A hot day on Boston Common. Photo (cc) 2013 via City of Boston archives.

There’s a lot of talk this week to the effect that the heat wave we’re experiencing is unprecedented — or at least unusual — for June. True enough. But I vividly remember a wild stretch of hot weather that hit the Northeast in April 2002. I was in New Jersey and New Haven to interview folks for my first book, “Little People,” and it was over 90 degrees for a day or two that week.

As I was driving through Connecticut, an anchor on NPR said that a new record of more than 90 degrees had been set in Central Park. That night, I met with Anthony Soares, a person with dwarfism who was president of the city council in Hoboken, New Jersey. We sat outside at a restaurant until 11 p.m. in stifling heat and humidity. Here’s how The New York Times put it on April 17, 2002:

After a stubbornly mild winter, a sudden heat wave settled over the New York region yesterday, with the temperature reaching 92 degrees in Central Park at 3:30 p.m. That shattered the previous high for the day of 88, which was reached in 1896.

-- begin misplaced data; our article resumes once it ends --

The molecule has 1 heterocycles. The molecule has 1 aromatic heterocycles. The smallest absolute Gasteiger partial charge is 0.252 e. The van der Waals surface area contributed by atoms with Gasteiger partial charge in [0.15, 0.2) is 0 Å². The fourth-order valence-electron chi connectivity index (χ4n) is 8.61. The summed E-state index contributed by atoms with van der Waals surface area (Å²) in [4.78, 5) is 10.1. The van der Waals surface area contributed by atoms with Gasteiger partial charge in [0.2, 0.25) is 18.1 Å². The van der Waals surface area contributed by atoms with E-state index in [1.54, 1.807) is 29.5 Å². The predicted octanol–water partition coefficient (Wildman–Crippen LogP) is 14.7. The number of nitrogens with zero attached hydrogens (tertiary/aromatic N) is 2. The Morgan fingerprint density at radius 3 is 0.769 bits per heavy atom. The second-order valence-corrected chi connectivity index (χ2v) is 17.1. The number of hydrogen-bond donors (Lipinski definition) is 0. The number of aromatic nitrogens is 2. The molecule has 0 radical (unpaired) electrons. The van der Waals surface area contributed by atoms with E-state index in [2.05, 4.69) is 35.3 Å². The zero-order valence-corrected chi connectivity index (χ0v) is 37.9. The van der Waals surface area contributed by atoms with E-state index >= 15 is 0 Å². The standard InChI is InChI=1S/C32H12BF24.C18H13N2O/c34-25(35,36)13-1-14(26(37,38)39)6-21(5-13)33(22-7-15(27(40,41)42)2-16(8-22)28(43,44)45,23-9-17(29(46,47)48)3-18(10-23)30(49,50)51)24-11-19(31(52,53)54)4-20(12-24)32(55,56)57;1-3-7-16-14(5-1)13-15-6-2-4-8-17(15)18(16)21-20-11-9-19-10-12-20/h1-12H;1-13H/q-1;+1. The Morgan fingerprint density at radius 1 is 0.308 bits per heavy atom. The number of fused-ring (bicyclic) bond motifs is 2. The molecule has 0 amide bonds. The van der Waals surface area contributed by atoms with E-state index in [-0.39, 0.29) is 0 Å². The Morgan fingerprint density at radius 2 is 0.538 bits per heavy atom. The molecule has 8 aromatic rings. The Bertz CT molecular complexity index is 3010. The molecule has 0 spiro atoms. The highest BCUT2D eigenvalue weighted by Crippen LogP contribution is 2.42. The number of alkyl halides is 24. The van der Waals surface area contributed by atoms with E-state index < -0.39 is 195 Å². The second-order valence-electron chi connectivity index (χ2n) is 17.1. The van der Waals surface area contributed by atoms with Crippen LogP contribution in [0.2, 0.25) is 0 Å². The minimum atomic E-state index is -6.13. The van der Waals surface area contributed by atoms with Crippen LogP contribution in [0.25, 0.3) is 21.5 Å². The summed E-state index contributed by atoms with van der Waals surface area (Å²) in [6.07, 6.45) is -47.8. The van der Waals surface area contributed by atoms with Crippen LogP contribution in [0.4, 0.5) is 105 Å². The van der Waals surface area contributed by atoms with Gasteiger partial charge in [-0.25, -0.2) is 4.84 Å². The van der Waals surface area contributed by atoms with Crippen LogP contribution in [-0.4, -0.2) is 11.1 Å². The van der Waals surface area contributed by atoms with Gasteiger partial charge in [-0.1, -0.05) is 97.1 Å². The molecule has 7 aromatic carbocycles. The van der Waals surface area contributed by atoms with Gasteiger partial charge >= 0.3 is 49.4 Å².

Elsewhere in the region, records were similarly trounced. In Newark, a high of 90 beat the old record of 82, reached in 1976. And in Bridgeport, it was a full 10 degrees hotter (83 degrees) than on any previous April 16.

In Boston, the temperature on April 17 topped out at 93.2 degrees. Notably, the Boston Marathon had been held just two days earlier, although, fortunately, it didn’t make it out of the 50s that day. And on April 18, it was back in the 50s again.

Climate change is making all of this worse. It was a factor 22 years ago, and it’s even more of one now. I just thought you’d like a reminder that what we’re going through this week is nothing new, and that we’ve had even stranger weather off and on in the past.

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